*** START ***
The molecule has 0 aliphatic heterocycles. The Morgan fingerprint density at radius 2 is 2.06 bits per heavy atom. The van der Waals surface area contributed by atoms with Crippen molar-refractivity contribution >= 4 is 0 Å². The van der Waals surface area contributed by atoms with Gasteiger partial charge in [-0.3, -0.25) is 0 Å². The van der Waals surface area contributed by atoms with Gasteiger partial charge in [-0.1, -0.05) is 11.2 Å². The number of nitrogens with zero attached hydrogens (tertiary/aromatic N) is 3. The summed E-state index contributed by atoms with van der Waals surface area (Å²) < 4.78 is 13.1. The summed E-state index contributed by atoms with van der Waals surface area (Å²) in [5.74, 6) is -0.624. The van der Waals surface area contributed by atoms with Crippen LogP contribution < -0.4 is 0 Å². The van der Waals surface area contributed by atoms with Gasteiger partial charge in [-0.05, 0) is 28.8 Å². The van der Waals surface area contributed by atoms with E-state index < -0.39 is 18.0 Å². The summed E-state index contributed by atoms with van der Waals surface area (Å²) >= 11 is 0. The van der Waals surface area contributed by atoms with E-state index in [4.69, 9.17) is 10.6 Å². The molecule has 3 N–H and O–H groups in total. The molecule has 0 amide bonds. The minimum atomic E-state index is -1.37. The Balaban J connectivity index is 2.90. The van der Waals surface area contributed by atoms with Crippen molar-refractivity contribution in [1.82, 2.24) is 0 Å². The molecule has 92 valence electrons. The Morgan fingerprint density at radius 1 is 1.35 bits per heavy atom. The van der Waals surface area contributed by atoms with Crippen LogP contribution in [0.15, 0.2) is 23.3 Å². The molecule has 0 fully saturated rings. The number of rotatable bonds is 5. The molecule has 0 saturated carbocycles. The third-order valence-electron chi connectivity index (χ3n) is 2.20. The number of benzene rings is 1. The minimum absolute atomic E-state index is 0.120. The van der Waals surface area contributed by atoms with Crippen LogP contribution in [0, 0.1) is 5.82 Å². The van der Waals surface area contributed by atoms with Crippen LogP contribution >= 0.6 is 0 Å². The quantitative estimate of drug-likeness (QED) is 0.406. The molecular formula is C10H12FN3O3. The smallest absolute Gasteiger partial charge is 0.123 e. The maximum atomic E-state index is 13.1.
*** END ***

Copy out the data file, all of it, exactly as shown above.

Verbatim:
The molecule has 0 aliphatic heterocycles. The Morgan fingerprint density at radius 2 is 2.06 bits per heavy atom. The van der Waals surface area contributed by atoms with Crippen molar-refractivity contribution >= 4 is 0 Å². The van der Waals surface area contributed by atoms with Gasteiger partial charge in [-0.3, -0.25) is 0 Å². The van der Waals surface area contributed by atoms with Gasteiger partial charge in [-0.1, -0.05) is 11.2 Å². The number of nitrogens with zero attached hydrogens (tertiary/aromatic N) is 3. The summed E-state index contributed by atoms with van der Waals surface area (Å²) < 4.78 is 13.1. The summed E-state index contributed by atoms with van der Waals surface area (Å²) in [5.74, 6) is -0.624. The van der Waals surface area contributed by atoms with Crippen LogP contribution < -0.4 is 0 Å². The van der Waals surface area contributed by atoms with Gasteiger partial charge in [-0.05, 0) is 28.8 Å². The van der Waals surface area contributed by atoms with E-state index < -0.39 is 18.0 Å². The summed E-state index contributed by atoms with van der Waals surface area (Å²) >= 11 is 0. The van der Waals surface area contributed by atoms with E-state index in [4.69, 9.17) is 10.6 Å². The molecule has 3 N–H and O–H groups in total. The molecule has 0 amide bonds. The minimum atomic E-state index is -1.37. The Balaban J connectivity index is 2.90. The van der Waals surface area contributed by atoms with Crippen molar-refractivity contribution in [1.82, 2.24) is 0 Å². The molecule has 92 valence electrons. The Morgan fingerprint density at radius 1 is 1.35 bits per heavy atom. The van der Waals surface area contributed by atoms with Crippen LogP contribution in [0.15, 0.2) is 23.3 Å². The molecule has 0 fully saturated rings. The number of rotatable bonds is 5. The molecule has 0 saturated carbocycles. The third-order valence-electron chi connectivity index (χ3n) is 2.20. The number of benzene rings is 1. The minimum absolute atomic E-state index is 0.120. The van der Waals surface area contributed by atoms with Crippen LogP contribution in [0, 0.1) is 5.82 Å². The van der Waals surface area contributed by atoms with Crippen LogP contribution >= 0.6 is 0 Å². The quantitative estimate of drug-likeness (QED) is 0.406. The molecular formula is C10H12FN3O3. The smallest absolute Gasteiger partial charge is 0.123 e. The maximum atomic E-state index is 13.1.